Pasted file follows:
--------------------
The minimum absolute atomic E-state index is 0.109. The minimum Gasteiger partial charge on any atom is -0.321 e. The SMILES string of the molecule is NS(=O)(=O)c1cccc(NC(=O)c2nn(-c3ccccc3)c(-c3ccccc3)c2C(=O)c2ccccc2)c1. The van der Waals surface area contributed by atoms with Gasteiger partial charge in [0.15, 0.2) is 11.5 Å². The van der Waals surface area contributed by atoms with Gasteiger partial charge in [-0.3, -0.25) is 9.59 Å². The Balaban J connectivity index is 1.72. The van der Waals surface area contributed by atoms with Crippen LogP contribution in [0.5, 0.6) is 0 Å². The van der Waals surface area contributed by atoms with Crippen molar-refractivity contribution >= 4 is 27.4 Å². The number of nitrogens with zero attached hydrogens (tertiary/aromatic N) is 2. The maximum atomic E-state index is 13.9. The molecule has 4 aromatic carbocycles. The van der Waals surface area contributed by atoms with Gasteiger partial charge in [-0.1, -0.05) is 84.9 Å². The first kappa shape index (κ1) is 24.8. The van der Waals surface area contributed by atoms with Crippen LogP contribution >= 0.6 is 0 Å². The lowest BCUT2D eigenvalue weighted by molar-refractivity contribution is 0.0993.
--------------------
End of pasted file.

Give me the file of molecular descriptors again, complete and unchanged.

The minimum absolute atomic E-state index is 0.109. The minimum Gasteiger partial charge on any atom is -0.321 e. The SMILES string of the molecule is NS(=O)(=O)c1cccc(NC(=O)c2nn(-c3ccccc3)c(-c3ccccc3)c2C(=O)c2ccccc2)c1. The van der Waals surface area contributed by atoms with Gasteiger partial charge in [0.15, 0.2) is 11.5 Å². The van der Waals surface area contributed by atoms with Gasteiger partial charge in [-0.3, -0.25) is 9.59 Å². The Balaban J connectivity index is 1.72. The van der Waals surface area contributed by atoms with Crippen LogP contribution in [0.5, 0.6) is 0 Å². The van der Waals surface area contributed by atoms with Crippen molar-refractivity contribution >= 4 is 27.4 Å². The number of nitrogens with zero attached hydrogens (tertiary/aromatic N) is 2. The maximum atomic E-state index is 13.9. The molecule has 4 aromatic carbocycles. The van der Waals surface area contributed by atoms with Gasteiger partial charge in [-0.1, -0.05) is 84.9 Å². The first kappa shape index (κ1) is 24.8. The van der Waals surface area contributed by atoms with Crippen LogP contribution >= 0.6 is 0 Å². The lowest BCUT2D eigenvalue weighted by molar-refractivity contribution is 0.0993.